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Packaging Practices Represent a Major Waste of Insulin


Dec 11, 2007

For more than fifty years, I have been a type 1 diabetic. I am writing to bring attention to the fact that huge amounts of insulin are wasted due to the insulin packaging practices of the pharmaceutical industry.

Today, U.S. insulins are packaged either in ten-milliliter vials (each containing 1000 units of U-100) or in three-milliliter pen cartridges (each containing 300 units of U-100 insulin). That's considerably more than many type 1 diabetics (and some type 2s) require. For example, my daily insulin dose is only 20 units (600 units per month).

Since today's fast-acting insulins must be discarded 28 days after opening, my vials still contain more than one-third of their original insulin when I have to throw them out. I also end up wasting nearly 800 units of Lantus (injected at bedtime) every month. And depending upon how many times I use the insulin pen (a great help away from home), there is additional waste.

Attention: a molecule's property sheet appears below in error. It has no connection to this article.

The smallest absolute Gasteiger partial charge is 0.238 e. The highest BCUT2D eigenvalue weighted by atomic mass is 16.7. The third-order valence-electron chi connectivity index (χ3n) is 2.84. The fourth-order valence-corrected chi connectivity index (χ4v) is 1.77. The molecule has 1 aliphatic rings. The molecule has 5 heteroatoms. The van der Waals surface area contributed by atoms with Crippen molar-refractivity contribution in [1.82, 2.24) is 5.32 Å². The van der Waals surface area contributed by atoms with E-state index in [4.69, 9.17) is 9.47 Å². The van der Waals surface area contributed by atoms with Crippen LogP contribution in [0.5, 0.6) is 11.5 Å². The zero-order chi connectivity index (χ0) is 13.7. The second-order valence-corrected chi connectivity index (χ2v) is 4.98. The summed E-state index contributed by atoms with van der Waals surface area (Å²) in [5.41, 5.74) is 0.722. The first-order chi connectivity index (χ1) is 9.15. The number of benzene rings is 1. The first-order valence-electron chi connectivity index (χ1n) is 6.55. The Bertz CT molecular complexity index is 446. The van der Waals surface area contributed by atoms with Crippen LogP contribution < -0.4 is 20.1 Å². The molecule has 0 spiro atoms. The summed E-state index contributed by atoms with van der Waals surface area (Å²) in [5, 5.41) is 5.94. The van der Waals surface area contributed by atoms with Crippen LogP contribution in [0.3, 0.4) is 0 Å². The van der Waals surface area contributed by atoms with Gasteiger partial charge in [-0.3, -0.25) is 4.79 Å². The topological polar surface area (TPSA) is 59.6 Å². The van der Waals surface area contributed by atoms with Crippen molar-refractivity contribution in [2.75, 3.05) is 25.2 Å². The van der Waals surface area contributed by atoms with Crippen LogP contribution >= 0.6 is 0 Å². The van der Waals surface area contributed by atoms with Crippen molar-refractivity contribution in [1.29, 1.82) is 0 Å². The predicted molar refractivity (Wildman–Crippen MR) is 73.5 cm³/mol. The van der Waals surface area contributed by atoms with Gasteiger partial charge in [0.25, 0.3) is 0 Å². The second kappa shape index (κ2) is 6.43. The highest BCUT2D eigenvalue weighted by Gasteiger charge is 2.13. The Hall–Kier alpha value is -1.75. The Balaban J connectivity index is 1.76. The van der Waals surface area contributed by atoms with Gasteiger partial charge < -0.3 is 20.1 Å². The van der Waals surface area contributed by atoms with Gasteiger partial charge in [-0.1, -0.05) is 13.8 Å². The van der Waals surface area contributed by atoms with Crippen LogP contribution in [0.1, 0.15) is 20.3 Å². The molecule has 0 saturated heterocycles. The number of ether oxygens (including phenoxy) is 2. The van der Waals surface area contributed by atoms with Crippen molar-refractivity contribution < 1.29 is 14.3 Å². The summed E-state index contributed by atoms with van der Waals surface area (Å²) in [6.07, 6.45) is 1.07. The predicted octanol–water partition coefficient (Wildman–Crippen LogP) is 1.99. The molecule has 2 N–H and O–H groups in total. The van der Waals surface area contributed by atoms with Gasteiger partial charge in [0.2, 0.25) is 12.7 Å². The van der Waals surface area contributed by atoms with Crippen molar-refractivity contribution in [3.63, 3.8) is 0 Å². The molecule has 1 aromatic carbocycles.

These packaging practices represent a major waste of insulin, resulting in increased costs not only to the millions of diabetics, but also to third parties such as health insurance companies and government agencies. I recently brought this issue to the attention of the ADA. Here is their response: "The American Diabetes Association does not have a position on insulin packaging by the different pharmaceutical companies. You can voice your concerns…with their customer service departments." I also called the FDA, but have received no reply.

In my opinion, insulin packaging will change only if professional and lay organizations and the FDA jointly bring pressure on the insulin manufacturers. I'm willing to do my part.

Sincerely,
William J. Jasper, DDS, MPH
Raleigh, North Carolina

Editor-in-Chief replies: I agree. Let's write to the companies and get after them to cut down on this insulin waste.


Categories: Diabetes, Diabetes, Insulin, Lantus, Letters to the Editor, Pens, Type 1 Issues, Type 2 Issues



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Dec 11, 2007

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